On Wednesday, April 11th, Wayne Koestenbaum spoke at the San Francisco Art Institute as part of the Visiting Artists and Scholars lecture series curated by Glen Helfand. That afternoon, on the other side of the city, and with one eye on the clock, Kevin Killian visited my Fundamentals of Creative Reading class at San Francisco State. To transmit the essence of poet’s theater, Kevin invited the students to act out the reality-bending Love Can Build a Bridge, which he cowrote with artist Karla Milosevich. There were just enough parts for everyone in the class, including me — I played artist Donald Judd’s lawyer. The play is set in Marfa, Texas, right after the death of Donald Judd, and his family — singer-wife Naomi Judd and daughters Ashley and Wynonna — have gathered for the reading of the will. Other characters include actor Judd Nelson and performance-art duo Marina Abromovic and Ulay. None of my students had ever heard of any of these people, the characters they were now playing, but Kevin explained dutifully that Richard Serra was a famous artist and everybody called Judd is famous in his or her own way. The plot of Love Can Build a Bridge turns on the contested video will of Donald Judd (played on DVD by the late filmmaker George Kuchar). Kevin forgot to bring the Kuchar video, so he played Donald Judd himself. The students gave some amazing performances in our Humanities Building classroom, where our only props were a table, which served as the bar for Roy’s Cotton Club, and one of those chairs with a built-in desktop for the Wandering Stranger (Lucinda Williams in disguise) to sit in.
We left State a little after 7:00, raced down 19th Avenue to Geary, etc. — and arrived at SFAI in time to catch the tail end of the first portion of Koestenbaum’s talk, a 15-minute preamble on the topic of concentration. “The act of attentiveness is more important than the object being attended to,” said Koestenbaum. This deep attention leads to an exaltation akin to an orgasm, and the adoring focus of the critic is a sort a freeze before exaltation. Then, in honor of his new book, The Anatomy of Harpo Marx (University of California Press), Koestenbaum read meditations about Harpo, accompanied by film stills. Film history is so slippery I wonder if people even know who the Marx Brothers are any more, but they were a comedy trio from the age of vaudeville who broke into pictures at the beginning of sound: three Jewish brothers with amazing timing and wildly different personalities — which was part of the comedy, that brothers could be so different. Groucho was the witty, sophisticated one; Chico, the faux-Italian pianist; and Harpo was about as oddball as a human could be — and he never spoke on film, just let his face and rubbery body and his horn speak for him.
Koestenbaum waxed lyrical about Harpo’s harp playing, the Y-shaped crack of his ass, his libidinal excess, the weird history of his silence. When Harpo was a young performer, a critic didn’t like his speaking voice, so his mother decided that henceforth in the family act, Harpo would never speak. Referencing Kant, Koestenbaum lauded Harpo’s “purposive purposelessness.” He compared Harpo’s glorious extraneousness to George Kuchar’s relation to good filmmaking. The Bay Area is still in mourning over Kuchar’s death last September, so Koestenbaum’s reference struck a chord. Kuchar, who taught at SFAI, is known for no-budget, kinky fantasy extravaganzas, often made as class projects. Kuchar had such an outsider aura about him that some students thought he was the janitor. He was a regular at Karla Milosevich’s holiday potlucks, and at a couple I attended, when dinner was over, guests would head downstairs to the flat-screen TV, where George would “premiere” his latest movie. I remember wrapping myself in a fake fur blanket that happened to be lying beside me, watching Kuchar’s scantily clad students writhing on the screen, and thinking I’m so happy to be living this life.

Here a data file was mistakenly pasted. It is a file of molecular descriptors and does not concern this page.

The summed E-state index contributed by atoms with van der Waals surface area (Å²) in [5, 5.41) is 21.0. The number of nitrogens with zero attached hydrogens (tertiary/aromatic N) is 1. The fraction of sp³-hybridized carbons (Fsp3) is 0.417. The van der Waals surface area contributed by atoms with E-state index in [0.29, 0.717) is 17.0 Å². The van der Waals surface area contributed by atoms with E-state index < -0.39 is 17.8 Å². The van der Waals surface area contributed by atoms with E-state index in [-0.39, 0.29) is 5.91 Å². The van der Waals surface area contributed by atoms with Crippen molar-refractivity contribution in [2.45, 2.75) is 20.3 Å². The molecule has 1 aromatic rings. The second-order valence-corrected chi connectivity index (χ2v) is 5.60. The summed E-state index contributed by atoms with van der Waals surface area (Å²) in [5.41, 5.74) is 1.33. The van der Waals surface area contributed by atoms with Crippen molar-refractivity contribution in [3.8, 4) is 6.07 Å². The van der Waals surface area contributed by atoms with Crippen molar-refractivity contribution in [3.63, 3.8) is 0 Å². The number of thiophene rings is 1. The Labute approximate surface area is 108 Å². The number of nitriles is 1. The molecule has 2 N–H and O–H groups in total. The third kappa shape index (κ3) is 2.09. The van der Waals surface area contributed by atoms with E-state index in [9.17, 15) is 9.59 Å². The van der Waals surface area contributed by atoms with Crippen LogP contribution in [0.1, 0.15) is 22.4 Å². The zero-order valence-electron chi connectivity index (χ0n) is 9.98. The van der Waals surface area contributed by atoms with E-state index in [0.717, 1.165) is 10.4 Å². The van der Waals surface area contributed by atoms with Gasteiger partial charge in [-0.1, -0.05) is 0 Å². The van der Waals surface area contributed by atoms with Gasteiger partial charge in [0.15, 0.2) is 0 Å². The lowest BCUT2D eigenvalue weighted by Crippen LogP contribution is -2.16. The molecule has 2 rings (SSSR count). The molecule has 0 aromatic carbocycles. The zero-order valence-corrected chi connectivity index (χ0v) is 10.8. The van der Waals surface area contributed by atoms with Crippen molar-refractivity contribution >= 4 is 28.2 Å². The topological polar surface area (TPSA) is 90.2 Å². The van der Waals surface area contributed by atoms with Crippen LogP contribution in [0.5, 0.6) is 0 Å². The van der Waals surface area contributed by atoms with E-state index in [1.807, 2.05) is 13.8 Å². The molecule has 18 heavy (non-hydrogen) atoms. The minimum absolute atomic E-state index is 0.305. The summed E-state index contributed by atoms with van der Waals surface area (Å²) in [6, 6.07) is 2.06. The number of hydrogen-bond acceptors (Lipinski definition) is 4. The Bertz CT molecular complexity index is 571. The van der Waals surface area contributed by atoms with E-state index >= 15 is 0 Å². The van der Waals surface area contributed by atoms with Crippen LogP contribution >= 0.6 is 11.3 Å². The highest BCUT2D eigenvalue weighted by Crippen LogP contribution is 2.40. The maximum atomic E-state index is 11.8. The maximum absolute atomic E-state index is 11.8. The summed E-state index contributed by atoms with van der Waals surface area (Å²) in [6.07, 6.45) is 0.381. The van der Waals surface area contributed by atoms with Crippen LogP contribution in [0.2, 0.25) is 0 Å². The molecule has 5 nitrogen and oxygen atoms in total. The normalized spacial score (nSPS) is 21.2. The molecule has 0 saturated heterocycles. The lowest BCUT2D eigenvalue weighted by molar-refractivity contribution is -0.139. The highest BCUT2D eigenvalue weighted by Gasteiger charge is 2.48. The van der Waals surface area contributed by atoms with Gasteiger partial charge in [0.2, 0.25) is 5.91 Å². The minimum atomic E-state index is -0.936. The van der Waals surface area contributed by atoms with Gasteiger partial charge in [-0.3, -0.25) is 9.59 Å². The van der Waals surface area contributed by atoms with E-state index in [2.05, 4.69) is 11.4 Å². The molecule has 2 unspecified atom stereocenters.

Throughout the lecture, Koestenbaum repeatedly returned to the erotics of contemplation, and the relationship between writer and subject. He evoked Julia Kristeva’s pairing of loving the object with devouring it. Himself a noted poet, novelist, teacher, and essayist, Koestenbaum spent four years staring at these film stills. To survive the difficulty of writing prose, he said, you need to be awake in the middle of a sentence, to be fully present within the web of syntax — or as Barthes wrote in The Preparation of the Novel, to enjoy the amber of being within syntax. Through Koestenbaum’s eyes, Harpo, while made very real — a skilled actor/musician with a history and career trajectory — became a dream figure onto which we could project our own marginalization, muteness, longing for purity. “I love Harpo. That’s a fact,” Koestenbaum said, with zero irony.
Afterward, a handful of us headed over for a late dinner at Original Joe’s, across the street from Washington Square Park. There’s a kitschiness to the restaurant, the way it’s spanking new yet its decor and menu mimic an old-time Italian joint. As he slid into our huge, curved booth, Koestenbaum caressed the leather and exclaimed, “I’ve never seen red leather this shiny!” It struck me that it’s not Koestenbaum’s highly trained intellect that is the source of his genius — it’s the way that intellect is softened by his unmediated delight in what the Taoists call “the ten thousand things.” In his lecture, the way he put it was that the writer falls in love, over and over again, with various constellations. A white-aproned waiter appeared, and Koestenbaum ordered a Sauvignon Blanc.